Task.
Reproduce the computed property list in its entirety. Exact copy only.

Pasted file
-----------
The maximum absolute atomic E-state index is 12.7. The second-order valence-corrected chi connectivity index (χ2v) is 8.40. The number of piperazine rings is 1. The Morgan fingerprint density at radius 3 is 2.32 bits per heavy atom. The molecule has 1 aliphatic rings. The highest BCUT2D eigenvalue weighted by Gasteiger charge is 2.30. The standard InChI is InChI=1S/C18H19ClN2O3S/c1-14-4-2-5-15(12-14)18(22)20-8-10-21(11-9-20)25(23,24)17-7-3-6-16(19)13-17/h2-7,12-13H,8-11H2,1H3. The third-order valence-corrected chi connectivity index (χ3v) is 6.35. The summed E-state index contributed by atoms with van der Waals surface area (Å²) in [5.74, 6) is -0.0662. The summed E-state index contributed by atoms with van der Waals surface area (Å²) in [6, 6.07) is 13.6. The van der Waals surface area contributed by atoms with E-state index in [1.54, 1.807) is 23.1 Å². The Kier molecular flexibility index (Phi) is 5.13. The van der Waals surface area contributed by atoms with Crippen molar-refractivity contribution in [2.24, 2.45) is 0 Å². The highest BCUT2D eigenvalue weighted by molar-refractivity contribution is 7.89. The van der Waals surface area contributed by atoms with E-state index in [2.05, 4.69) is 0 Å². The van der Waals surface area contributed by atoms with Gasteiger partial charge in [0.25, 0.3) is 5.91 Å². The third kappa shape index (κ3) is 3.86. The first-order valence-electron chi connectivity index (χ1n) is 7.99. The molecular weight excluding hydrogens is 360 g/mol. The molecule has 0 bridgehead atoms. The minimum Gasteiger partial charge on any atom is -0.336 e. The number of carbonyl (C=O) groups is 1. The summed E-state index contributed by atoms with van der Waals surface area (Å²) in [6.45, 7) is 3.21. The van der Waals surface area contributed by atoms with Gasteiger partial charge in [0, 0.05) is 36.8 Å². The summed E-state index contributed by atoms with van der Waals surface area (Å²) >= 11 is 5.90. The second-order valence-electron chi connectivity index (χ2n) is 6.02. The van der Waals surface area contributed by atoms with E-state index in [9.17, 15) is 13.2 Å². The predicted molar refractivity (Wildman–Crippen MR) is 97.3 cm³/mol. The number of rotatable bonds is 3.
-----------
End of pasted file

The maximum absolute atomic E-state index is 12.7. The second-order valence-corrected chi connectivity index (χ2v) is 8.40. The number of piperazine rings is 1. The Morgan fingerprint density at radius 3 is 2.32 bits per heavy atom. The molecule has 1 aliphatic rings. The highest BCUT2D eigenvalue weighted by Gasteiger charge is 2.30. The standard InChI is InChI=1S/C18H19ClN2O3S/c1-14-4-2-5-15(12-14)18(22)20-8-10-21(11-9-20)25(23,24)17-7-3-6-16(19)13-17/h2-7,12-13H,8-11H2,1H3. The third-order valence-corrected chi connectivity index (χ3v) is 6.35. The summed E-state index contributed by atoms with van der Waals surface area (Å²) in [5.74, 6) is -0.0662. The summed E-state index contributed by atoms with van der Waals surface area (Å²) in [6, 6.07) is 13.6. The van der Waals surface area contributed by atoms with E-state index in [1.54, 1.807) is 23.1 Å². The Kier molecular flexibility index (Phi) is 5.13. The van der Waals surface area contributed by atoms with Crippen molar-refractivity contribution in [2.24, 2.45) is 0 Å². The highest BCUT2D eigenvalue weighted by molar-refractivity contribution is 7.89. The van der Waals surface area contributed by atoms with E-state index in [2.05, 4.69) is 0 Å². The van der Waals surface area contributed by atoms with Gasteiger partial charge in [0.25, 0.3) is 5.91 Å². The third kappa shape index (κ3) is 3.86. The first-order valence-electron chi connectivity index (χ1n) is 7.99. The molecular weight excluding hydrogens is 360 g/mol. The molecule has 0 bridgehead atoms. The minimum Gasteiger partial charge on any atom is -0.336 e. The number of carbonyl (C=O) groups is 1. The summed E-state index contributed by atoms with van der Waals surface area (Å²) in [6.45, 7) is 3.21. The van der Waals surface area contributed by atoms with Gasteiger partial charge in [0, 0.05) is 36.8 Å². The summed E-state index contributed by atoms with van der Waals surface area (Å²) >= 11 is 5.90. The second-order valence-electron chi connectivity index (χ2n) is 6.02. The van der Waals surface area contributed by atoms with E-state index in [9.17, 15) is 13.2 Å². The predicted molar refractivity (Wildman–Crippen MR) is 97.3 cm³/mol. The number of rotatable bonds is 3.